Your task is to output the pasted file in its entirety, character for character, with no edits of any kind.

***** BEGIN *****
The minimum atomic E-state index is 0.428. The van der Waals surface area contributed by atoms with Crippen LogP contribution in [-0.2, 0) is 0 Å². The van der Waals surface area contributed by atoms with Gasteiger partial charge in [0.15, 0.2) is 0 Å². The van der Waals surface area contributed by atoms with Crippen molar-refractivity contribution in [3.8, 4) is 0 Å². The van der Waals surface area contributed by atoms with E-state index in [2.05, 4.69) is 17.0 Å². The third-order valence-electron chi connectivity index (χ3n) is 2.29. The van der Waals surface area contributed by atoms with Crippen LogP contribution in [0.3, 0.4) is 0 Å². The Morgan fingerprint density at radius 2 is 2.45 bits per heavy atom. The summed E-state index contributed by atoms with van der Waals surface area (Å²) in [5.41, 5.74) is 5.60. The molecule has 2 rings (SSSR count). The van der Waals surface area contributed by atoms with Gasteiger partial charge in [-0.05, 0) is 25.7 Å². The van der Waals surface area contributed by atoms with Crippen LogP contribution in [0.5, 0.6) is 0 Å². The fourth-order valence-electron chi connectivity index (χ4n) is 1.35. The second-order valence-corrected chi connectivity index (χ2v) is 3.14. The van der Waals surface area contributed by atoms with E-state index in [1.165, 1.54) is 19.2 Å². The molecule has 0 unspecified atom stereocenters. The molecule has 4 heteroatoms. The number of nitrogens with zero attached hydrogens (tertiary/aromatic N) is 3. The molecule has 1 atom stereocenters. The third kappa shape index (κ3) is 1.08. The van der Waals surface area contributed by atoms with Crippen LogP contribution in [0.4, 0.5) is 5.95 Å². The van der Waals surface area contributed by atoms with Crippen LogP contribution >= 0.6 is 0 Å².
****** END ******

The minimum atomic E-state index is 0.428. The van der Waals surface area contributed by atoms with Crippen LogP contribution in [-0.2, 0) is 0 Å². The van der Waals surface area contributed by atoms with Gasteiger partial charge in [0.15, 0.2) is 0 Å². The van der Waals surface area contributed by atoms with Crippen molar-refractivity contribution in [3.8, 4) is 0 Å². The van der Waals surface area contributed by atoms with E-state index in [2.05, 4.69) is 17.0 Å². The third-order valence-electron chi connectivity index (χ3n) is 2.29. The van der Waals surface area contributed by atoms with Crippen LogP contribution in [0.3, 0.4) is 0 Å². The Morgan fingerprint density at radius 2 is 2.45 bits per heavy atom. The summed E-state index contributed by atoms with van der Waals surface area (Å²) in [5.41, 5.74) is 5.60. The molecule has 2 rings (SSSR count). The van der Waals surface area contributed by atoms with Gasteiger partial charge in [-0.05, 0) is 25.7 Å². The van der Waals surface area contributed by atoms with Crippen LogP contribution in [0.5, 0.6) is 0 Å². The fourth-order valence-electron chi connectivity index (χ4n) is 1.35. The second-order valence-corrected chi connectivity index (χ2v) is 3.14. The van der Waals surface area contributed by atoms with E-state index in [1.165, 1.54) is 19.2 Å². The molecule has 0 unspecified atom stereocenters. The molecule has 4 heteroatoms. The number of nitrogens with zero attached hydrogens (tertiary/aromatic N) is 3. The molecule has 1 atom stereocenters. The third kappa shape index (κ3) is 1.08. The van der Waals surface area contributed by atoms with Crippen LogP contribution in [0.4, 0.5) is 5.95 Å². The van der Waals surface area contributed by atoms with Crippen LogP contribution >= 0.6 is 0 Å².